Russ Engineering Center | Photo by Diana Jaber | The Wright State Guardian
The National Aeronautics and Space Administration (NASA) is expected to return to the moon in 2024, and Wright State University (WSU) alumna, Lindsay Aitchison, has been working on developing spacesuits for the mission.
Aitchison graduated from WSU with a degree in Biomedical, Industrial and Human Factors Engineering (BIE).
The BIE program at WSU
The BIE Department Chair, Dr. Subhashini Gapathy, says that there are multiple career paths BIE majors can take on top of being able to work for companies like NASA.
“The industrial and human factors engineering is a very broad area of application, so you pick any industry,” Gapathy said.
Gapathy says that many alumni from this field work in supply chain logistics, healthcare and even in helping develop products like Google Glass.
Biomedical engineering focuses on how to improve human performance regarding Aithison’s work with NASA.
There are student organizations within this program at WSU that work with various fields including work with biomechanics. One of these student organizations is the Biomedical Engineering Society (BMES).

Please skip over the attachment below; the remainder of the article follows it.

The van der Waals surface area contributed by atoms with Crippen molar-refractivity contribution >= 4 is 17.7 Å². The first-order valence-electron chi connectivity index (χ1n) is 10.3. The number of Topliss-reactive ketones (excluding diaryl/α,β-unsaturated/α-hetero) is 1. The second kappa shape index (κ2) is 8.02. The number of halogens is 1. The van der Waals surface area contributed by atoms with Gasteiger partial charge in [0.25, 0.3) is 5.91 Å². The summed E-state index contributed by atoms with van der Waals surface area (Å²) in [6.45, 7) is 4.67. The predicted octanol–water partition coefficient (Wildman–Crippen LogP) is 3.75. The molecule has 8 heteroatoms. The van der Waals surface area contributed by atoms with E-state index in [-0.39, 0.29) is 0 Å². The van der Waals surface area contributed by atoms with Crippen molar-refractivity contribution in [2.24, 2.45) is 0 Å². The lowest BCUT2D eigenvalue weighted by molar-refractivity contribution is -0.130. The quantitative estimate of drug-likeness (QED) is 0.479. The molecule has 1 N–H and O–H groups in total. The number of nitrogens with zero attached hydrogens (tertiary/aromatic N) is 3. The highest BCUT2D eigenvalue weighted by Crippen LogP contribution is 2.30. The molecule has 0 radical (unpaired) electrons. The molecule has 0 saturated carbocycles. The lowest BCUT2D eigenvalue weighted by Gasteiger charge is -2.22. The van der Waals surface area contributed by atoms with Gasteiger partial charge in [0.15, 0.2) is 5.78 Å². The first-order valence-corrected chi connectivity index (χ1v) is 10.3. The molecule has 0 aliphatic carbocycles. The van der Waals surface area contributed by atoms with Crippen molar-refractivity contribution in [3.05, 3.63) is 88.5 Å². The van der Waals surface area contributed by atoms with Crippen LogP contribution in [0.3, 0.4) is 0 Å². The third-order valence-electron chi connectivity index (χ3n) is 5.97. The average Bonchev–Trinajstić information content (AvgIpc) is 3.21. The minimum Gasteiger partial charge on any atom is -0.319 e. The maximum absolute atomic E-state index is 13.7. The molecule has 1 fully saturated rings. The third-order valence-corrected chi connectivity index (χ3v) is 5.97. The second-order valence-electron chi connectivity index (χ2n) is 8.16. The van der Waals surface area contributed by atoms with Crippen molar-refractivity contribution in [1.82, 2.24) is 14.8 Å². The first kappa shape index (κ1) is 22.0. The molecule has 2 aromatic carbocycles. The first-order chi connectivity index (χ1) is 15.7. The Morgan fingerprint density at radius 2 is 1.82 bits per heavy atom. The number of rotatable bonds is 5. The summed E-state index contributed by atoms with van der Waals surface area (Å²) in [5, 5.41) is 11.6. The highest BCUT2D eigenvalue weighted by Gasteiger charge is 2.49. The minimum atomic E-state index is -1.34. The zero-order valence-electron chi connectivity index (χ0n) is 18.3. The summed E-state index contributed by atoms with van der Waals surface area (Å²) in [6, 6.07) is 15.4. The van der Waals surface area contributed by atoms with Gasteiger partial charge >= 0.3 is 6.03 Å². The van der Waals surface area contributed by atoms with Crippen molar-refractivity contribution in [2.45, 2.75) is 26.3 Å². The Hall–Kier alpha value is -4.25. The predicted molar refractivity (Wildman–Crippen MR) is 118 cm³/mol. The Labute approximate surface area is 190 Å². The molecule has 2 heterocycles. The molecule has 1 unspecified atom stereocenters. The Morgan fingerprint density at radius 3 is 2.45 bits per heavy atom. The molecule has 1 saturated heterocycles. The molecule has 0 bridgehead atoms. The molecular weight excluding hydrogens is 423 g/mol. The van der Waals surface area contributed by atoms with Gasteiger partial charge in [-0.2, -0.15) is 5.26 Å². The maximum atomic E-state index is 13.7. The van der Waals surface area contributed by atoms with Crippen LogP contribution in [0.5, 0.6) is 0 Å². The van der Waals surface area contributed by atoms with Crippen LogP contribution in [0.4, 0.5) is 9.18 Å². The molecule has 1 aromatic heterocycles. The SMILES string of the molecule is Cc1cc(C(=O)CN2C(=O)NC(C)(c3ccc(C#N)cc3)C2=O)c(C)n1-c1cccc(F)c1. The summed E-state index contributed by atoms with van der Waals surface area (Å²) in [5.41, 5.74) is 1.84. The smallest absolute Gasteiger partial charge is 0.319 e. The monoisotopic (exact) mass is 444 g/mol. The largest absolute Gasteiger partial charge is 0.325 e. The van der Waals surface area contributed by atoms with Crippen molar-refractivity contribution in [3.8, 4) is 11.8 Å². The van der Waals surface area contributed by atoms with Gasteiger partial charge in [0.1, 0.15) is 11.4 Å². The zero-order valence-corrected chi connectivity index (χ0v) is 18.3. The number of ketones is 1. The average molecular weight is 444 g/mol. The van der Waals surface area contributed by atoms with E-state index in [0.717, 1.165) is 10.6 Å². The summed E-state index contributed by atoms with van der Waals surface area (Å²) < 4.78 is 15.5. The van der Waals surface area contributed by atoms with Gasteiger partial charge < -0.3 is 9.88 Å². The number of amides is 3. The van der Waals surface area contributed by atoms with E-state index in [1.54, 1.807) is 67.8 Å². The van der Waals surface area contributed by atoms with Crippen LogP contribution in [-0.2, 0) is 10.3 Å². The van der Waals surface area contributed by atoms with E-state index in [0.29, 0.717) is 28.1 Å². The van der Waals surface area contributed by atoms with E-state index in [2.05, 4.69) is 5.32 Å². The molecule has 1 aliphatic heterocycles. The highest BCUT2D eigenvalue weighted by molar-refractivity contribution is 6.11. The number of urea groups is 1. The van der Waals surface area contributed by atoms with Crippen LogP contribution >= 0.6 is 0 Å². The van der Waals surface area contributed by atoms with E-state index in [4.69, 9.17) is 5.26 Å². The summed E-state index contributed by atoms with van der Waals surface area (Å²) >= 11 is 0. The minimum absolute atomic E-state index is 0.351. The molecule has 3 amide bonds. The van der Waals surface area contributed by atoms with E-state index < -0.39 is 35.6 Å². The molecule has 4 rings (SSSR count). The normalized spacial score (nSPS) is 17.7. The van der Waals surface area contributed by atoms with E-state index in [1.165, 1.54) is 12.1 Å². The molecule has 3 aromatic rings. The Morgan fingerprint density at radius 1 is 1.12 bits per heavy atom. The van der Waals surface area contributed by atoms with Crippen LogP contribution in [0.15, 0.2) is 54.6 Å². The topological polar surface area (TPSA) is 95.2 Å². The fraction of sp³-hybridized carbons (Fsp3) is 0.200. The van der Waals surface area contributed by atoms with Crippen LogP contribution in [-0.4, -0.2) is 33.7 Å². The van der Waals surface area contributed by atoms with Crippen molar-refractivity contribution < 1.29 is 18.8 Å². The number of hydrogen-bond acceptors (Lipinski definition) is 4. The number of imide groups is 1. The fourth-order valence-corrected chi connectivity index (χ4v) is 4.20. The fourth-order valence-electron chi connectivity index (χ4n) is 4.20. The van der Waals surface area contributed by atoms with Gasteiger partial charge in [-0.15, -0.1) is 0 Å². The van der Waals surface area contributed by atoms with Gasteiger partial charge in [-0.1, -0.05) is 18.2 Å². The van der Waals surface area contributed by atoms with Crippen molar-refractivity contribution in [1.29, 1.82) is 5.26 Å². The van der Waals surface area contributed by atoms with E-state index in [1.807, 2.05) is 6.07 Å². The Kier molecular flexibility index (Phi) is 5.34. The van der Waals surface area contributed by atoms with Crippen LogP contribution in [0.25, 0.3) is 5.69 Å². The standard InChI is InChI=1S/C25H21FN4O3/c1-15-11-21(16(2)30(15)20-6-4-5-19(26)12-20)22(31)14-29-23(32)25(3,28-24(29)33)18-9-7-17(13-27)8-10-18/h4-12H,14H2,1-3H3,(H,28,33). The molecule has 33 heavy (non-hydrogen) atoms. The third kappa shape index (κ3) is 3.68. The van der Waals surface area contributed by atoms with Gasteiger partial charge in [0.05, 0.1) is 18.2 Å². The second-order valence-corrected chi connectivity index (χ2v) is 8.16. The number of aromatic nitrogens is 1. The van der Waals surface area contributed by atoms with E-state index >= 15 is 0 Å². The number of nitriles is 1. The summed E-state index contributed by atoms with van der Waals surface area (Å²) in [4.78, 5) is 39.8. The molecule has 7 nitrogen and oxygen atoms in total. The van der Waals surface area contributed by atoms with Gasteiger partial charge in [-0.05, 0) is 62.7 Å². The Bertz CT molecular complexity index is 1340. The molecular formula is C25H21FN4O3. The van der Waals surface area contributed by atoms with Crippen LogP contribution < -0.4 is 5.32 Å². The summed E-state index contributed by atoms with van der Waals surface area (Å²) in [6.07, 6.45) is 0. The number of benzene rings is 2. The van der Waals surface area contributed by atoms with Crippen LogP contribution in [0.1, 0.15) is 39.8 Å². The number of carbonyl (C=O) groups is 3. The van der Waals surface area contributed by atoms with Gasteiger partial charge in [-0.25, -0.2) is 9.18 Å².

The leader of the BMES, Shelby Holzapfel, discusses biomechanics and how they can be applied to space travel. The BMES works with the National Biomed Association and uses technology to improve the medical field.
According to Holzapfel, biomechanics takes “dynamic concepts from mechanical engineering and applies them to the human body.”
Holzapfel applies biomechanics to Aitchison’s work with NASA.
“In terms of developing a spacesuit, there’s a lot of different things to consider as far as the effects of gravity on the body and some of the forces that you experience in space travel,” Holzapfel said.
There are more jobs in this engineering field than in other engineering fields, according to Dr. Gapathy. Students looking into this field will be able to go into almost any field they would like to work in, and they are also able to go into this program entirely online.
Students find that Aitchison’s work with NASA is a beneficial path that students can take from the BIE program.
Joey Linser, a College Credit Plus (CCP) student taking a class at Russ Engineering Center, says that using biomechanics for space travel can help benefit society.
“A spacesuit regulates biological needs,” Linser states.
Linser says it’s great that alumni from the BIE program at WSU are able to work for large companies like NASA.